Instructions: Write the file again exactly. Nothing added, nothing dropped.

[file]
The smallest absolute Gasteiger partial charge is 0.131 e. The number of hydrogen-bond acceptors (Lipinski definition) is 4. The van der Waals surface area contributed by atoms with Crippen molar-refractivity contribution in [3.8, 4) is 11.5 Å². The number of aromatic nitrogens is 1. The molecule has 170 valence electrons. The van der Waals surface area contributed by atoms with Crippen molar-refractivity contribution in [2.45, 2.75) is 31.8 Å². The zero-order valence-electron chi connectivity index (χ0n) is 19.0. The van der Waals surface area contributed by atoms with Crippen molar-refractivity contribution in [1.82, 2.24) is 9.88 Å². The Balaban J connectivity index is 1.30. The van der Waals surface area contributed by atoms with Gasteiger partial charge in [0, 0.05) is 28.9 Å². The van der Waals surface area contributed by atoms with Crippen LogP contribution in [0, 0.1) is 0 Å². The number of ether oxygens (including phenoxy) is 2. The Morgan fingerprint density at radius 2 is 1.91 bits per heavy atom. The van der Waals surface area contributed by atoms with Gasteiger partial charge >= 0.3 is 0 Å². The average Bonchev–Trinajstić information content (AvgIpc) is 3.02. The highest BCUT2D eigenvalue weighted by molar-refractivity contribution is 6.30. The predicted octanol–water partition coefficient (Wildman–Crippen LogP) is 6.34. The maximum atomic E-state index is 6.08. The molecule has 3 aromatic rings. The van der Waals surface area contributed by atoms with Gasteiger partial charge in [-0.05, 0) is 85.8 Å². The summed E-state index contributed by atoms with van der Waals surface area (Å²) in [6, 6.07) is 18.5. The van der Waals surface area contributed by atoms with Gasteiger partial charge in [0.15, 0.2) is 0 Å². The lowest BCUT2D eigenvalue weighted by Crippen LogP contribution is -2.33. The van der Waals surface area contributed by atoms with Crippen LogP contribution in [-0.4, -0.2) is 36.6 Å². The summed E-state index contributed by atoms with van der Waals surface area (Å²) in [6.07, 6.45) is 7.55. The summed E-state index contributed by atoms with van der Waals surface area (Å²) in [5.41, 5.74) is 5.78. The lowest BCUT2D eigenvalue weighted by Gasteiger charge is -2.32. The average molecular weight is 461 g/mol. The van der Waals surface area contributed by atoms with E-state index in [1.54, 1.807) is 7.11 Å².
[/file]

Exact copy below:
The smallest absolute Gasteiger partial charge is 0.131 e. The number of hydrogen-bond acceptors (Lipinski definition) is 4. The van der Waals surface area contributed by atoms with Crippen molar-refractivity contribution in [3.8, 4) is 11.5 Å². The number of aromatic nitrogens is 1. The molecule has 170 valence electrons. The van der Waals surface area contributed by atoms with Crippen molar-refractivity contribution in [2.45, 2.75) is 31.8 Å². The zero-order valence-electron chi connectivity index (χ0n) is 19.0. The van der Waals surface area contributed by atoms with Crippen molar-refractivity contribution in [1.82, 2.24) is 9.88 Å². The Balaban J connectivity index is 1.30. The van der Waals surface area contributed by atoms with Gasteiger partial charge in [0, 0.05) is 28.9 Å². The van der Waals surface area contributed by atoms with Crippen LogP contribution in [0, 0.1) is 0 Å². The number of ether oxygens (including phenoxy) is 2. The Morgan fingerprint density at radius 2 is 1.91 bits per heavy atom. The van der Waals surface area contributed by atoms with Gasteiger partial charge >= 0.3 is 0 Å². The average Bonchev–Trinajstić information content (AvgIpc) is 3.02. The highest BCUT2D eigenvalue weighted by molar-refractivity contribution is 6.30. The predicted octanol–water partition coefficient (Wildman–Crippen LogP) is 6.34. The maximum atomic E-state index is 6.08. The molecule has 3 aromatic rings. The van der Waals surface area contributed by atoms with Gasteiger partial charge in [-0.05, 0) is 85.8 Å². The summed E-state index contributed by atoms with van der Waals surface area (Å²) in [6, 6.07) is 18.5. The van der Waals surface area contributed by atoms with Gasteiger partial charge in [0.15, 0.2) is 0 Å². The lowest BCUT2D eigenvalue weighted by Crippen LogP contribution is -2.33. The van der Waals surface area contributed by atoms with Crippen LogP contribution in [-0.4, -0.2) is 36.6 Å². The summed E-state index contributed by atoms with van der Waals surface area (Å²) in [6.07, 6.45) is 7.55. The summed E-state index contributed by atoms with van der Waals surface area (Å²) in [5.41, 5.74) is 5.78. The lowest BCUT2D eigenvalue weighted by Gasteiger charge is -2.32. The average molecular weight is 461 g/mol. The van der Waals surface area contributed by atoms with E-state index in [1.54, 1.807) is 7.11 Å².